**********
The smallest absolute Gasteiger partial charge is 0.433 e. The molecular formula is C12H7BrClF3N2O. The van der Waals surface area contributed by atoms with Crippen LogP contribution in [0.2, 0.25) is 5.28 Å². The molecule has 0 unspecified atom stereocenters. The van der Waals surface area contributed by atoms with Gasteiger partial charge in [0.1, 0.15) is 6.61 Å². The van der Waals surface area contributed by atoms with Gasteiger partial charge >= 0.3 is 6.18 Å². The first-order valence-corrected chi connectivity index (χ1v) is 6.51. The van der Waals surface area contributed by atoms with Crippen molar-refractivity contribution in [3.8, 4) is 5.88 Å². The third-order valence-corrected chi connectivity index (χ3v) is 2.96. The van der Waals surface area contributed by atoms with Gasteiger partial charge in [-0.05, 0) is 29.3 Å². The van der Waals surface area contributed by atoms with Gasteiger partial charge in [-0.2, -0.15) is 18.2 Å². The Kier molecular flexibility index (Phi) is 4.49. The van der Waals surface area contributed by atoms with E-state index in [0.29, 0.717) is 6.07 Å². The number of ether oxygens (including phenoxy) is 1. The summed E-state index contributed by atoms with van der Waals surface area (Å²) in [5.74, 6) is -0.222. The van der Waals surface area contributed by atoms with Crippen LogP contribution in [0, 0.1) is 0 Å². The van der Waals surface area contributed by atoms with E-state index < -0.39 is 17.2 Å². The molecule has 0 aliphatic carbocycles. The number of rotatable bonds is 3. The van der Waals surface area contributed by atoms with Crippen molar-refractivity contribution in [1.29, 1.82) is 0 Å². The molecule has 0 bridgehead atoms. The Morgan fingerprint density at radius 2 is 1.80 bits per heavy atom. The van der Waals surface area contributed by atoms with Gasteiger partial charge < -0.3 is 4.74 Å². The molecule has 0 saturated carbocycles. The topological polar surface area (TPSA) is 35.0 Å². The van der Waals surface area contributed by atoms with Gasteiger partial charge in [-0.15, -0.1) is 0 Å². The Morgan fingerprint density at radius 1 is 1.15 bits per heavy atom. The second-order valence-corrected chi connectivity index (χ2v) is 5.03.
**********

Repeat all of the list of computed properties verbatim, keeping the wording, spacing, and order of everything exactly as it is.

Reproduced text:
The smallest absolute Gasteiger partial charge is 0.433 e. The molecular formula is C12H7BrClF3N2O. The van der Waals surface area contributed by atoms with Crippen LogP contribution in [0.2, 0.25) is 5.28 Å². The molecule has 0 unspecified atom stereocenters. The van der Waals surface area contributed by atoms with Gasteiger partial charge in [0.1, 0.15) is 6.61 Å². The van der Waals surface area contributed by atoms with Gasteiger partial charge >= 0.3 is 6.18 Å². The first-order valence-corrected chi connectivity index (χ1v) is 6.51. The van der Waals surface area contributed by atoms with Crippen molar-refractivity contribution in [3.8, 4) is 5.88 Å². The third-order valence-corrected chi connectivity index (χ3v) is 2.96. The van der Waals surface area contributed by atoms with Gasteiger partial charge in [-0.05, 0) is 29.3 Å². The van der Waals surface area contributed by atoms with Gasteiger partial charge in [-0.2, -0.15) is 18.2 Å². The Kier molecular flexibility index (Phi) is 4.49. The van der Waals surface area contributed by atoms with E-state index in [0.29, 0.717) is 6.07 Å². The number of ether oxygens (including phenoxy) is 1. The summed E-state index contributed by atoms with van der Waals surface area (Å²) in [5.74, 6) is -0.222. The van der Waals surface area contributed by atoms with Crippen LogP contribution in [0, 0.1) is 0 Å². The van der Waals surface area contributed by atoms with E-state index < -0.39 is 17.2 Å². The molecule has 0 aliphatic carbocycles. The number of rotatable bonds is 3. The van der Waals surface area contributed by atoms with Crippen molar-refractivity contribution in [1.29, 1.82) is 0 Å². The molecule has 0 bridgehead atoms. The Morgan fingerprint density at radius 2 is 1.80 bits per heavy atom. The van der Waals surface area contributed by atoms with Gasteiger partial charge < -0.3 is 4.74 Å². The molecule has 0 saturated carbocycles. The topological polar surface area (TPSA) is 35.0 Å². The van der Waals surface area contributed by atoms with Gasteiger partial charge in [-0.15, -0.1) is 0 Å². The Morgan fingerprint density at radius 1 is 1.15 bits per heavy atom. The second-order valence-corrected chi connectivity index (χ2v) is 5.03.